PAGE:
Personal Income Tax Debt: Can Bankruptcy Help?

Written on: December 17th, 2015

No creditor knocks quite as loudly as the Internal Revenue Service when they come to collect.  The consequences of not timely paying your personal  income tax debt can result in the seizure of your personal property, levying of your bank accounts, garnishment of your wages , and/or foreclosure of real property.

You may be considering bankruptcy as a way to discharge your personal income tax liability, but before you rely too heavily on bankruptcy to discharge that tax debt completely, you need to ask yourself some important questions to determine what portion of your tax debt can be discharged.

Rather than listing what tax debt is dischargeable, it is more efficient to identify which income tax debt is not dischargeable:

  1. Priority income tax debt is not dischargeable.  Several types of this non-dischargeable tax is identified in bankruptcy code section 507(a)(8)(A).  Priority status of tax debt often relies heavily on timing, and includes:
  • Taxes for which a return, if required, is last due, including extensions, on a date more than 3 years before the date that the bankruptcy case was filed.For example,  if Mary Smith filed bankruptcy on July 4, 2015 and she listed tax debt for tax years 2010, 2011, and 2012.  If no tax filing extensions were obtained, then the 2010 and 2011 tax debts would be dischargeable in Mary’s bankruptcy case because those tax returns were due by April 15 of the following year: i.e.  2010 tax return due by April 15, 2011 and 2011 tax return due by April 15, 2012.  Because April 15, 2012 is the latest date that either of these returns was due,  and that date is more than 3 years before the date that the bankruptcy case was filed, then the 2010 and 2011 tax debt is dischargeble.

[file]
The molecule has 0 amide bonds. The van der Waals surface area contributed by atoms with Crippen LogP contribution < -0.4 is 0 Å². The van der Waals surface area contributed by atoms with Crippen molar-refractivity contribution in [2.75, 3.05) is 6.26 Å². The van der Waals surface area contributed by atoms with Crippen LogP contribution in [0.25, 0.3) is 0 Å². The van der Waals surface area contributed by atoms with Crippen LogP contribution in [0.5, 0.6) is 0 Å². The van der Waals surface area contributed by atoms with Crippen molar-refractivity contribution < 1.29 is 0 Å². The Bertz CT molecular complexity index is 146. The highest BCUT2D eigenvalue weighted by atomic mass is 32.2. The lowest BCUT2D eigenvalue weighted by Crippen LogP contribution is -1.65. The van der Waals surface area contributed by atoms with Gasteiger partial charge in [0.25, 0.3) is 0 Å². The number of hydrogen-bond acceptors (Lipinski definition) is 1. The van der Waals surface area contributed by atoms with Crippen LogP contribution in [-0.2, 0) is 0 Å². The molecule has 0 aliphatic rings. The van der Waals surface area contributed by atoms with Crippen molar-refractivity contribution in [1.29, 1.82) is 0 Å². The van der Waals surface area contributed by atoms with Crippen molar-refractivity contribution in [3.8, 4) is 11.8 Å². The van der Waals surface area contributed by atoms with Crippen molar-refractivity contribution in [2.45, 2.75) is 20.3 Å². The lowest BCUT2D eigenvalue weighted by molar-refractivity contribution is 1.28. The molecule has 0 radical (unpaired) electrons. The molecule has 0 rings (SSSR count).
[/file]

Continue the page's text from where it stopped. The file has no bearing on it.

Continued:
Now consider that Mary received an extension until October 2012 to file her 2011 tax return.  As a result of the extension, the last date the 2011 return is due is less  than 3 years from the filing date of the bankruptcy case. Consequently, the 2011 income tax debt is no longer dischargeable in the bankruptcy case.   The 2012 income tax was due by April 15, 2013 and was never eligible for discharge in a bankruptcy case filed on July 4, 2015.

  • Priority debt also includes any tax assessed within 240 days before the filing date of the bankruptcy case, exclusive of-
  • Any time during which an offer in compromise with respect to that tax was pending or in effect during that 240 day period, plus 30 days; and
  • Any time during which a stay of proceedings against collections and arising out of an earlier bankruptcy filing was in effect during that 240 day period, plus 90 days.
  • Tax debt is not dischargeable in bankruptcy for tax years for which:
  • returns were never filed;

Note – late filed returns should be reviewed thoroughly with an attorney to determine the circumstances and timing, and whether that tax is likely to be deemed dischargeable.